Microsoft is looking for love, your love, and it might just get it. Also, SpaceX CEO Elon Musk gets more money, and BlackBerry CEO John Chen makes a ridiculous request. All that and more in this look back at the week in tech.
The notion of Net neutrality means all Internet traffic gets treated the same. But a deep divide exists on what rules -- if any -- will fuel innovation and protect US consumers.
Fresh off the launch of its Passport smartphone, the struggling handset maker is on the slow road to recovery.
Alibaba's upcoming US market debut means employees are due to cash in, and the company is taking steps to help them manage the windfall.
NSA whistle-blower Edward Snowden says he "bet his life" that an open, societal discussion could lead to a better balance between the power of spy technologies and the power of democratic controls.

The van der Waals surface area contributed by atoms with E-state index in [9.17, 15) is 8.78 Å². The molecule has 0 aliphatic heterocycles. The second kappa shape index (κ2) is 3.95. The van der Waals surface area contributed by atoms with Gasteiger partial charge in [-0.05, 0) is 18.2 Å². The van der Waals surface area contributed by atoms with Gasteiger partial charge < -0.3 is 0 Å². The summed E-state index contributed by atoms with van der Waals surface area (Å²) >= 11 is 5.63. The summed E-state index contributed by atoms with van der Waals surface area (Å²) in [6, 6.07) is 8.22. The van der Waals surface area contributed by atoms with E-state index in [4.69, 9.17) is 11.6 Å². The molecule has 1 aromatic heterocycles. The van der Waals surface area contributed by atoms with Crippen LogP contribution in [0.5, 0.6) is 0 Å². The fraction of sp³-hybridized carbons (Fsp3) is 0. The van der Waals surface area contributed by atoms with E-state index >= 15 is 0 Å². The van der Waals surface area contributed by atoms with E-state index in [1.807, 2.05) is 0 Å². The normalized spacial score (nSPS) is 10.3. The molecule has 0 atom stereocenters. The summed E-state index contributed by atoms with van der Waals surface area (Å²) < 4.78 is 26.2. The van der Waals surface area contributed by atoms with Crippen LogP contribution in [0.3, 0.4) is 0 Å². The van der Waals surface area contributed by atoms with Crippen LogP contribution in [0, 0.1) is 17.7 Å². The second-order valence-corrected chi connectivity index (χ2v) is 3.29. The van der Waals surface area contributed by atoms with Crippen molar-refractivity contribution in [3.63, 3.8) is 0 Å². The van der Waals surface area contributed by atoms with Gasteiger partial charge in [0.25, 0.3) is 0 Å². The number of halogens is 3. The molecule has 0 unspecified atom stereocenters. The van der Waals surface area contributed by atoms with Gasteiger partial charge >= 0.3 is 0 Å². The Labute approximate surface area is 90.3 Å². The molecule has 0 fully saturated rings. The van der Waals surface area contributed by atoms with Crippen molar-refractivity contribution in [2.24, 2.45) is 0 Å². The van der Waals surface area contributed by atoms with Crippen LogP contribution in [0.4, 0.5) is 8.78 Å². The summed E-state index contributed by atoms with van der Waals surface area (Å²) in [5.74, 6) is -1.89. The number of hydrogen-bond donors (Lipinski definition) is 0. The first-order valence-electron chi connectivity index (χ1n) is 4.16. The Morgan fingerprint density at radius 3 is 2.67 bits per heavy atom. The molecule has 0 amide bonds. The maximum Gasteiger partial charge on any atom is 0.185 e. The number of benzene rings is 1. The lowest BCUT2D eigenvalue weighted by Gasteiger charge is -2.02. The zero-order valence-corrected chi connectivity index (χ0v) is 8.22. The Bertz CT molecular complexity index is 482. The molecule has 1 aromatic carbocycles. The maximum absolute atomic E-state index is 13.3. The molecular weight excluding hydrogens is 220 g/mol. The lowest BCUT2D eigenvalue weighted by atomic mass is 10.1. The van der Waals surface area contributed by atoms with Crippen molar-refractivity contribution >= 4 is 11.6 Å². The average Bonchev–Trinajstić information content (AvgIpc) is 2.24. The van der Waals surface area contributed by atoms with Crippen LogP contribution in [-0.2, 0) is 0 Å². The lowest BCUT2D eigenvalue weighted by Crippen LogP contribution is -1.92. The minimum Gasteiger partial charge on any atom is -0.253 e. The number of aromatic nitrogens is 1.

That's the claim from unidentified government officials who say that the NSA attempts to keep as many innocent Americans out of the collection process as possible.
Urging compromises so that today's 27 separate mobile-network markets can be replaced in effect by just one, the European Commission's Neelie Kroes lays out several ideas for reform.
CNET's Roger Cheng traveled to Finland to meet with employees of the struggling cell phone giant and to take the measure of CEO Stephen Elop's risky turnaround plans.
Microsoft is accusing Google of conning Internet Explorer to track you as you surf the net -- but Google has hit back.
AVG CEO J.R. Smith talks to CNET about the current malware landscape, how AVG is responding to it, and the challenge in getting the average person to keep themselves protected against the latest threats.
Seagate unveils an entirely new line of external storage solutions called FreeAgent GoFlex that sport a very flexible adapter design.